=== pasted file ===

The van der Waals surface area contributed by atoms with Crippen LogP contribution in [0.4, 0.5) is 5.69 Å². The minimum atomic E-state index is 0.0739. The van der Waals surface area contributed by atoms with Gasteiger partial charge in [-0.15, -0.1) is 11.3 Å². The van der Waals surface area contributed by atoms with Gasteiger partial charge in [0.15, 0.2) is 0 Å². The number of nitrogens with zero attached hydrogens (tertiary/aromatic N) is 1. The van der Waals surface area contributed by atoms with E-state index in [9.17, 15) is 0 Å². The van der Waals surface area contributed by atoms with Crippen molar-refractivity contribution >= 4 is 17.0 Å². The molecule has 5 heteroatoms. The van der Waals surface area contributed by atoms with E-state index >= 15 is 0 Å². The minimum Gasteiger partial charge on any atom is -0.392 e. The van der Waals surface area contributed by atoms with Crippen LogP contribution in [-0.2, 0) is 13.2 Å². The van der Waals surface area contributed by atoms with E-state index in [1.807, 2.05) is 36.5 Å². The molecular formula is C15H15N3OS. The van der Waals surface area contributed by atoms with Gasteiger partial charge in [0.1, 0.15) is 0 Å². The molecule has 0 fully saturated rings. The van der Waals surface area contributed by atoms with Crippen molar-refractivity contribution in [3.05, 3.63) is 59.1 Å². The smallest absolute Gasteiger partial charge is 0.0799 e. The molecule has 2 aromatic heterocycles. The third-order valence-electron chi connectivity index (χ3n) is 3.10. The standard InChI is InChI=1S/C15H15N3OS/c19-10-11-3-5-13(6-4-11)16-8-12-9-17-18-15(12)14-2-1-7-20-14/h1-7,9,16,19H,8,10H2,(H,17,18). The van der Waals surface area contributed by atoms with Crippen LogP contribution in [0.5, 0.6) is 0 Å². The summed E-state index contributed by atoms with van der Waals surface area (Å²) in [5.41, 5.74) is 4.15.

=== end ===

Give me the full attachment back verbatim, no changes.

The van der Waals surface area contributed by atoms with Crippen LogP contribution in [0.4, 0.5) is 5.69 Å². The minimum atomic E-state index is 0.0739. The van der Waals surface area contributed by atoms with Gasteiger partial charge in [-0.15, -0.1) is 11.3 Å². The van der Waals surface area contributed by atoms with Gasteiger partial charge in [0.15, 0.2) is 0 Å². The number of nitrogens with zero attached hydrogens (tertiary/aromatic N) is 1. The van der Waals surface area contributed by atoms with E-state index in [9.17, 15) is 0 Å². The van der Waals surface area contributed by atoms with Crippen molar-refractivity contribution >= 4 is 17.0 Å². The molecule has 5 heteroatoms. The van der Waals surface area contributed by atoms with E-state index >= 15 is 0 Å². The minimum Gasteiger partial charge on any atom is -0.392 e. The van der Waals surface area contributed by atoms with Crippen LogP contribution in [-0.2, 0) is 13.2 Å². The van der Waals surface area contributed by atoms with E-state index in [1.807, 2.05) is 36.5 Å². The molecular formula is C15H15N3OS. The van der Waals surface area contributed by atoms with Gasteiger partial charge in [0.1, 0.15) is 0 Å². The molecule has 0 fully saturated rings. The van der Waals surface area contributed by atoms with Crippen molar-refractivity contribution in [3.05, 3.63) is 59.1 Å². The smallest absolute Gasteiger partial charge is 0.0799 e. The molecule has 2 aromatic heterocycles. The third-order valence-electron chi connectivity index (χ3n) is 3.10. The standard InChI is InChI=1S/C15H15N3OS/c19-10-11-3-5-13(6-4-11)16-8-12-9-17-18-15(12)14-2-1-7-20-14/h1-7,9,16,19H,8,10H2,(H,17,18). The van der Waals surface area contributed by atoms with Crippen LogP contribution in [0.5, 0.6) is 0 Å². The summed E-state index contributed by atoms with van der Waals surface area (Å²) in [5.41, 5.74) is 4.15.